William Borthwick became Minister for Lands (later Minister for Conservation) in the new government.

1988: The western part of Little Desert was added to Little Desert National Park, roughly tripling it in size and making it the state’s second largest national park at the time.

1991: An addition of seven hectares was donated to the park by a local family.

1997: 640 hectares was added to the park.

2005: Barengi Gadjin Land Council Aboriginal Corporation and the Victorian and Australian governments entered into the first Indigenous Land Use Agreement in Victoria. A cooperative agreement that includes Little Desert National Park ensures that the Traditional Owners will continue to be able to care for country by being involved in the management of the areas where their native title rights have been recognised.

Additional references

An excellent reference is Birds and Plants of the Little Desert (2014) by Ian Morgan, Graham Goods and Maree Goods. This book, which has magnificent photos of virtually all the park’s birds and many of its plants featured in this article, is available from VNPA, as is Defending the Little Desert by Libby Robin.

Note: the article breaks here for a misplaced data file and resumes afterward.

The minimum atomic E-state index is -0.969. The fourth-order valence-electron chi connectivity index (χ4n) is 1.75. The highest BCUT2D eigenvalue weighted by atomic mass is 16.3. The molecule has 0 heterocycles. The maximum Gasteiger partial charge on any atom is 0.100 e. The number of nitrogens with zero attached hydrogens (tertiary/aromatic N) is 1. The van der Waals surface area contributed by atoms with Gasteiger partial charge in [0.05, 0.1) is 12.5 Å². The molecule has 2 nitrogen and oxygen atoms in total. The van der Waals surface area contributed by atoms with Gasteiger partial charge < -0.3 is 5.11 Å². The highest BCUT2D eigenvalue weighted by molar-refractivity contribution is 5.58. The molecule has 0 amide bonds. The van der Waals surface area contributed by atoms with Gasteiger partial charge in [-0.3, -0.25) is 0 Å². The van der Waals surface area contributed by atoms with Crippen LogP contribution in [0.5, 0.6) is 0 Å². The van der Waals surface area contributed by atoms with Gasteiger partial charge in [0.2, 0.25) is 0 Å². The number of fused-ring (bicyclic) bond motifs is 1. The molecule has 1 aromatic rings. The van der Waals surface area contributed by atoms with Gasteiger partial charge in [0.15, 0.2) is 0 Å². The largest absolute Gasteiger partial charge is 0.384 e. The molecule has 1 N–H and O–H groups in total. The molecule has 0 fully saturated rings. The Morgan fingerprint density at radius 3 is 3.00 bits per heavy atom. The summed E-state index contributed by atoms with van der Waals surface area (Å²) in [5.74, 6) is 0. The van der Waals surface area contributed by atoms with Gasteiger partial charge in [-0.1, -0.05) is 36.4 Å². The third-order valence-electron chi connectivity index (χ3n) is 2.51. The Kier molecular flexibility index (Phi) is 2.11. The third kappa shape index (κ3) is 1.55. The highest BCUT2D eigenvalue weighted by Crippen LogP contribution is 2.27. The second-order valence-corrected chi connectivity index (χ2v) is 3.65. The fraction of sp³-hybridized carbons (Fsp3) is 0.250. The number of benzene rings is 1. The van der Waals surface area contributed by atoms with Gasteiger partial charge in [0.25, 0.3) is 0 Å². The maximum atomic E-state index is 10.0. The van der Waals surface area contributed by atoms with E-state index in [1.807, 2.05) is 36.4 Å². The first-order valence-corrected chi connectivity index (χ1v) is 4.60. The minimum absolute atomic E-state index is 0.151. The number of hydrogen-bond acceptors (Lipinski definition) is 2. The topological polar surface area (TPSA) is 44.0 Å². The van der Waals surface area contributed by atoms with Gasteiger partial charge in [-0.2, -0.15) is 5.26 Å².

Getting to know the Little Desert National Park

Little Desert National Park covers 132,647 hectares, and extends about 95 kilometres east to west between the Wimmera River near Dimboola, and the South Australian border. Its north-south extent varies between ten and 24 kilometres. Some 50,000 people visit the park each year for walking, camping, discovering the plants and wildlife, and enjoying the peace and quiet.

The park has three camping areas accessible by 2WD vehicles and two that cater for people undertaking the challenging 80-kilometre Desert Discovery Walk. Facilities are basic but adequate. There are also three short self-guided nature walks that introduce you to the park’s flora and fauna. For more information, see